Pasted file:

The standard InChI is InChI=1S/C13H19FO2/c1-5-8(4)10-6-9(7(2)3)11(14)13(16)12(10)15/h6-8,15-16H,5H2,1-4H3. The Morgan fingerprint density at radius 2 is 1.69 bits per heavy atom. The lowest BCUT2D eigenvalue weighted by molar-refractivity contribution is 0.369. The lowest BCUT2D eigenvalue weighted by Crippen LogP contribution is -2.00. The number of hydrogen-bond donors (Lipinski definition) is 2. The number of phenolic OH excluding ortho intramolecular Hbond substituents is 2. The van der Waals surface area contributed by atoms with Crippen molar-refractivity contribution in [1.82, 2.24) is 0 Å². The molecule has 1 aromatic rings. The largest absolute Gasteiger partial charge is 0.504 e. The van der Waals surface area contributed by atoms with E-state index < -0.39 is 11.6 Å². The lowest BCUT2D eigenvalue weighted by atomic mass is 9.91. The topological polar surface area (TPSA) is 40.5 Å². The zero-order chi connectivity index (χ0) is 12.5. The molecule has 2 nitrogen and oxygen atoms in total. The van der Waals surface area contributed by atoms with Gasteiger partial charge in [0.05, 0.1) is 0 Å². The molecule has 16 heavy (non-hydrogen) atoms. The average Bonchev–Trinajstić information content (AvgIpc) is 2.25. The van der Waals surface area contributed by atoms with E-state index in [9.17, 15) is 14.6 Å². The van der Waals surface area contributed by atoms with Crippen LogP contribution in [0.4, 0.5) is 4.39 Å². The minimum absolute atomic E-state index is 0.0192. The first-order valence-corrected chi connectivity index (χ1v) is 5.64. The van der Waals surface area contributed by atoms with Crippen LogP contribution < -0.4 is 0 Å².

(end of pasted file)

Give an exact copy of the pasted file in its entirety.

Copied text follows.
The standard InChI is InChI=1S/C13H19FO2/c1-5-8(4)10-6-9(7(2)3)11(14)13(16)12(10)15/h6-8,15-16H,5H2,1-4H3. The Morgan fingerprint density at radius 2 is 1.69 bits per heavy atom. The lowest BCUT2D eigenvalue weighted by molar-refractivity contribution is 0.369. The lowest BCUT2D eigenvalue weighted by Crippen LogP contribution is -2.00. The number of hydrogen-bond donors (Lipinski definition) is 2. The number of phenolic OH excluding ortho intramolecular Hbond substituents is 2. The van der Waals surface area contributed by atoms with Crippen molar-refractivity contribution in [1.82, 2.24) is 0 Å². The molecule has 1 aromatic rings. The largest absolute Gasteiger partial charge is 0.504 e. The van der Waals surface area contributed by atoms with E-state index < -0.39 is 11.6 Å². The lowest BCUT2D eigenvalue weighted by atomic mass is 9.91. The topological polar surface area (TPSA) is 40.5 Å². The zero-order chi connectivity index (χ0) is 12.5. The molecule has 2 nitrogen and oxygen atoms in total. The van der Waals surface area contributed by atoms with Gasteiger partial charge in [0.05, 0.1) is 0 Å². The molecule has 16 heavy (non-hydrogen) atoms. The average Bonchev–Trinajstić information content (AvgIpc) is 2.25. The van der Waals surface area contributed by atoms with E-state index in [9.17, 15) is 14.6 Å². The van der Waals surface area contributed by atoms with Crippen LogP contribution in [0.4, 0.5) is 4.39 Å². The minimum absolute atomic E-state index is 0.0192. The first-order valence-corrected chi connectivity index (χ1v) is 5.64. The van der Waals surface area contributed by atoms with Crippen LogP contribution < -0.4 is 0 Å².